The monastery gate is placed right next to the church. The name derives from the latin word  porta, which means entrance door. In Tyniec this part of the monastery was erected by Abbot Stanislaw Pstrokoński. We can learn from the Poraj coat of arms and the date 1649 on one of the vaults.

 

Nearby there is a well which a number of people find very interesting both because of its charm and legend according to which it is supposed to be dug up in early X century. The well which is 40 m deep reaches the level of ground water. The wooden cover dates back to the first half of XVII century.

 

The courtyard required levelling as the hill was too narrow and the further expansion was towards southeasterly direction. The basements were built above which two or three storeys occurred. The southern wing with huge windows- it's the former library that was set up by Abbot Janowski in XVIII century. The western part of the courtyard consisted of buildings called 'county offices' for economical and administrative purposes. A piece of a wall preserved in front of the church - the former smokehouse, bath and sanitation.

From the courtyard we can see the western exterior of the church. The original towers were higher as well as the roof. The church entrance has preserved an element of stone door dating back to XV century. A hundred and fifty years later Abbot Łubieński put in the same place monumental marble portal with inscriptions and his coat of arms above the church entrance:

 

TEMPLVM HOC REGY CAENOBY

D.O.M.

SANCTISS[IMAE] VIRGINI MATRI
ET PRINCIPIBVS APOSTO

LORVM SACRUM

DIRVTIS VETVSTATE CORRVPTI
AECIFICY PARIETIBVS NOVA

FORMA NOVO THOLO NOVA POTICV NOVISQ(UE) TVRRIBVS

ET

SACEL[L]IS AC LATERA ADIECTIS AC ERECTO FRONTISPICIO

STANISLAVS ŁVBIENSKI ABBAS TYNECENSIS

STRVXIT ORNAVIT LONGEQVE AVGVSTIVS REDDIDIT

ANNO CHRISTI MDCXXII

SIGISMVNDO III POLON[IAE] ET SVECIAE REGI VITA ET

IMPERIVM REGIAE EIVS SOBOLI FELICITAS

PATRIAE CHAR[ISSIMAE] PAX/

TRANQUILLITAS ET CONCORDIA

 

(This temple of the royal abbey devoted in honour of Good and Almighty God, Virgin Mary and the Princes of the Apostles, following the demolition of the walls of the aging edifice, Stanisław Łubieński, the abbot of Tyniec, erected, decorated and made more splendid in Anno Domini 1622, adding the new shape of new vault, new portico, new towers and chapels on the sides and putting up the frontage. To Sigmundus III, king of Poland and Sweden, life and reign! To his royal offspring, happiness! To the dearest Motherland, peace, safety and harmony!)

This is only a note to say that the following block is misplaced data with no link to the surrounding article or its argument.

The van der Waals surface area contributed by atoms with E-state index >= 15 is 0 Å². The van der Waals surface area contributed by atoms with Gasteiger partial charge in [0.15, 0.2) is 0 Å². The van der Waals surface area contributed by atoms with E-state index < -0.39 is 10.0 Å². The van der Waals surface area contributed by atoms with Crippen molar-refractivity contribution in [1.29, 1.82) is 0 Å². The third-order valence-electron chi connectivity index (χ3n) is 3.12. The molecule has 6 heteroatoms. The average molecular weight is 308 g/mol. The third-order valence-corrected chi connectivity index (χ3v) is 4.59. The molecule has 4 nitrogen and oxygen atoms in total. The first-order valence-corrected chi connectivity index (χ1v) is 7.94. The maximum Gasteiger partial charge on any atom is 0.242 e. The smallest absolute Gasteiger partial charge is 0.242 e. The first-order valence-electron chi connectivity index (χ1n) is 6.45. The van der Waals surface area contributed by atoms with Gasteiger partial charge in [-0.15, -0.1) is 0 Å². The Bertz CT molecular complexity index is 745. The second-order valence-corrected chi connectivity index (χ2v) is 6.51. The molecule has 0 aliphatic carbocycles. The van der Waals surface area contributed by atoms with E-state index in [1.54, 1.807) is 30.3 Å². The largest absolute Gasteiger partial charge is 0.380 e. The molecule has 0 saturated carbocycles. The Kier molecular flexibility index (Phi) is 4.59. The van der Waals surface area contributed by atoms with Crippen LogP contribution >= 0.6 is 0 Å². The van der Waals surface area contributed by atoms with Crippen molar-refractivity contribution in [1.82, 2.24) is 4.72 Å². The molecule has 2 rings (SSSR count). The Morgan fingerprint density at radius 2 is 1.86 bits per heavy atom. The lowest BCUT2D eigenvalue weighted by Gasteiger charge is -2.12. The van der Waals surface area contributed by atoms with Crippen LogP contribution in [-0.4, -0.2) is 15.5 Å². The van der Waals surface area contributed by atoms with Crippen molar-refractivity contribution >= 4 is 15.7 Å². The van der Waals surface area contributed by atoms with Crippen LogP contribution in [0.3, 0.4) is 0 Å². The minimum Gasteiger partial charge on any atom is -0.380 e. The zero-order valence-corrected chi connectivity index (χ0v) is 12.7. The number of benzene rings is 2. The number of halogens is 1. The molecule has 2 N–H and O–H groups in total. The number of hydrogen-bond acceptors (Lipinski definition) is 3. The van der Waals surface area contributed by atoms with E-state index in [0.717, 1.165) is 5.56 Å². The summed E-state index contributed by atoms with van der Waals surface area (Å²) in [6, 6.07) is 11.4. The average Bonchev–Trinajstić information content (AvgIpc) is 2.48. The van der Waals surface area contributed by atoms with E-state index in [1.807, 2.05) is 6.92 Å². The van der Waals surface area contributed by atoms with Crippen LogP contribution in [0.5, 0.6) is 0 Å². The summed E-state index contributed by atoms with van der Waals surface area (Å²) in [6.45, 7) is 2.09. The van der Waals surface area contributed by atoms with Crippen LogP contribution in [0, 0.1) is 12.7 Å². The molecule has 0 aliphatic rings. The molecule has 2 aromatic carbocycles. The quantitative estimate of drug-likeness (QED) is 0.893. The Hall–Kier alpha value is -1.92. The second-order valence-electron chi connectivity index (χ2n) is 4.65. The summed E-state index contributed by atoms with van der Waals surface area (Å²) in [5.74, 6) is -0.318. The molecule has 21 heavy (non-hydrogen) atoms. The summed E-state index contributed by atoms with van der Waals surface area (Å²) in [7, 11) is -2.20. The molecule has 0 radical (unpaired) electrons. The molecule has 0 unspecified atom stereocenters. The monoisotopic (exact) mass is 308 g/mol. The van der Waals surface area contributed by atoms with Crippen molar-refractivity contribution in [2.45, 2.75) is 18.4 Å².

In 1771-1772 the abbey was under fire and ruined by general Suworow's  artillery who was on the opposite bank of the Vistula river. The buildings from the river side were destroyed and never rebuilt. The only reminder of the buildings is a small acclivity by the wall opposite the Vistula river where, probably, basements are hidden. The rebuilt Tyniec took the painters fancy who reconstructed the monastery against a background of landscape, someone recreated the architecture in details. An individual characteristic were big, slender towers erecting upon the abbey until it all burnt in 1831.

 

The latest fronton decoration is Oginiec coat of arts of Cardinal Jan Puzyna, Cracow bishop, who took Tyniec away from Austrians (1903). When hope failed as to the Benedictines return, he supported the regeneration of the church and the buildings of the present guest-house where he organised a vacation house for the seminarists. The present-day low towers are the reminder of the rebuilt dating back to 150 years ago.

Ta strona korzysta z plików cookies.

Akceptuję Jeśli nie akceptujesz...